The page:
Guns & America

Guns & America is a groundbreaking national reporting collaborative in which 10 public media newsrooms train their attention on a singular issue: the role of guns in American life.

Over the course of two years, the 10 stations, representing a diverse range of communities all over the country, will report on how guns impact us as Americans, from the cultural significance of hunting and sport shooting, to the role guns play in suicide, homicide, mass shootings and beyond.

Operating across broadcast and online platforms, the Guns & America team will approach the topic of guns with nuance, accuracy, imagination, and innovative cross-platform storytelling. Expect to see our reporting online and to hear memorable stories on a public radio station near you.

The 10 public media stations participating in Guns & America:

  • WAMU - Washington, D.C.
  • WNPR - Hartford, Connecticut
  • WUNC - Chapel Hill, North Carolina
  • WABE - Atlanta
  • ideastream - Cleveland
  • KCUR - Kansas City, Missouri
  • KERA - Dallas
  • KUNC - Greeley, Colorado
  • Boise State Public Radio - Boise, Idaho
  • OPB - Portland, Oregon

The reporter for Guns & America at KUNC is Leigh Paterson.

Washington-based internet services company Epik reversed course Tuesday, saying it would not provide internet services to the controversial online forum 8chan after it had initially offered to do so.

8chan, however, was back online Tuesday using a service called ZeroNet, which is a peer-to-peer, torrent based service that is nearly impossible to moderate.

Businesses can do more to protect their customers and the public from mass shootings, experts say, after more than 30 people were killed over the weekend in two separate incidents.

On Saturday morning, a gunman stormed a Walmart shopping center in El Paso and killed at least 22 people, in an apparently racially motivated attack against Hispanics. Less than a day later, in Ohio, another shooter opened fire in a popular nightlife area, killing nine people.

The internet forum 8chan went offline Sunday after San Francisco-based security company Cloudflare announced it would no longer provide services for the site.

8chan is an online forum popular among white supremacists, neo-nazis and misogynist groups called incels. The most vitriolic is the /pol/ board, a political forum where users often encourage acts of violence.

Following back-to-back mass shootings over the weekend, Democratic presidential candidates have sharply criticized President Donald Trump, blaming his policies and sometimes racist tone for emboldening violent white nationalists.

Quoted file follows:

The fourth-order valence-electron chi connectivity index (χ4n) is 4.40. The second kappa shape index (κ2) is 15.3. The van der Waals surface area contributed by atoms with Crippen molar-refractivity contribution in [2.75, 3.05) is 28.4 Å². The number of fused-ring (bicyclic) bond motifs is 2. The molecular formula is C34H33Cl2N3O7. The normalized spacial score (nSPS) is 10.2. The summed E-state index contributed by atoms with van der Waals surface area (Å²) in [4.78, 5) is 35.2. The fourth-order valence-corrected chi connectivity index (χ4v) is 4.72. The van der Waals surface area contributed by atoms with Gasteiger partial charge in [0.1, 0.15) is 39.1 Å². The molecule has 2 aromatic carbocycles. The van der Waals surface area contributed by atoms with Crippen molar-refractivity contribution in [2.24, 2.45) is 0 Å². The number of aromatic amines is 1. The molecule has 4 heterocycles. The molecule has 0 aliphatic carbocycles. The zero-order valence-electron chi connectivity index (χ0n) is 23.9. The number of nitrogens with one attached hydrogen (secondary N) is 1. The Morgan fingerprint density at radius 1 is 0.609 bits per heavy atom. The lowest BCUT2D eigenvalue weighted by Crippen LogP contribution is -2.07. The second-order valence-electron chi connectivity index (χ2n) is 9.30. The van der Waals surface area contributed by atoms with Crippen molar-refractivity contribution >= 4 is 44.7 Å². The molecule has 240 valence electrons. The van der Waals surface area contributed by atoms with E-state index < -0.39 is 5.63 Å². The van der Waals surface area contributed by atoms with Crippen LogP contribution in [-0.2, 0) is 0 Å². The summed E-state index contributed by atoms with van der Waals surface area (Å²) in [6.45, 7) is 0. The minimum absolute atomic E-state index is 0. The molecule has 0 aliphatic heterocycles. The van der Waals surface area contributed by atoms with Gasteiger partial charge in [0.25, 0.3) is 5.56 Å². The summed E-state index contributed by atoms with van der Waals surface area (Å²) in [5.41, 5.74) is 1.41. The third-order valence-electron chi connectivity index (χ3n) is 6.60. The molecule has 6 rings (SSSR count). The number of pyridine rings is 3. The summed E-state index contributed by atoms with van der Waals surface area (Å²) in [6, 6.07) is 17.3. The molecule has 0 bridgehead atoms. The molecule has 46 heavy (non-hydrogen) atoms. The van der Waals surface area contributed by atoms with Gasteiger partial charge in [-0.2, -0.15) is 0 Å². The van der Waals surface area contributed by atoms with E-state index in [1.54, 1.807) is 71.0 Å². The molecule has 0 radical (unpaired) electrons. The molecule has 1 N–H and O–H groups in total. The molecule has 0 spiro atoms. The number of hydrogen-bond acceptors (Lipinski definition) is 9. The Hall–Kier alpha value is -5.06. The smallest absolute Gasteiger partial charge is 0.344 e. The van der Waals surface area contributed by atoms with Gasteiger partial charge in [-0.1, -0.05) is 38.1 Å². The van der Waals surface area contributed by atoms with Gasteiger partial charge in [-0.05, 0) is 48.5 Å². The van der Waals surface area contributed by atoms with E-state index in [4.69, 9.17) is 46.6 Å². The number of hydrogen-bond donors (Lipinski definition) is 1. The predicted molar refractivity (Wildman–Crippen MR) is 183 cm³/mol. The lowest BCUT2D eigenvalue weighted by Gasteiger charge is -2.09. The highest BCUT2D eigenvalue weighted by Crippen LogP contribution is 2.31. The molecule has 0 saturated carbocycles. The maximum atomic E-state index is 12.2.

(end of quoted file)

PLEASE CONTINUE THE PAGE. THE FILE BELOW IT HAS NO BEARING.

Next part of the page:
Following the shootings in El Paso, Texas, and Dayton, Ohio, which killed at least 31 people, lawmakers started to point to one factor that could have contributed to shootings: violent video games.

Here’s the problem: They don’t.

Among the popular gun policy proposals raised in the aftermath of shootings like those in Sandy Hook, Parkland and now El Paso and Dayton, the call for “red flag” laws has become a common refrain.

But like universal background checks and closing the “gun show loophole”, “red flag” laws aren’t self-explanatory.

Every time there’s a shooting in the United States that leaves multiple people injured or dead, a few things happen in reaction. Public officials express their condolences, there’s often a call for legislative action. And reporting begins to come out referencing how many similar shootings have taken place that year.

Saturday’s shooting in El Paso, Texas, is the 249th mass shooting incident this year, according to the Gun Violence Archive. The Archive defines a mass shooting as four or more victims injured or killed excluding the perpetrator in one location.

A new study says that fatal shooting cases are getting measurably more attention from police than non-fatal shootings. But one expert thinks giving fatal shootings more attention might not be the most efficient way to combat gun violence.

Fatal and non-fatal shooting cases often start the same way: A gun is fired; someone is hit.

But if someone is killed by those shots, the case gets handed off to the police department’s homicide unit.

During the first night of the second Democratic presidential debate, the question of how to reduce gun violence emerged as one issue on which the sometimes-splintered Democratic Party speaks with as close to one voice as it can.

"As your president, I will not fold," vowed Sen. Amy Klobuchar, D-Minn., before rattling off her list of proposals, which included background checks, an assault weapons ban and "something" about magazines.

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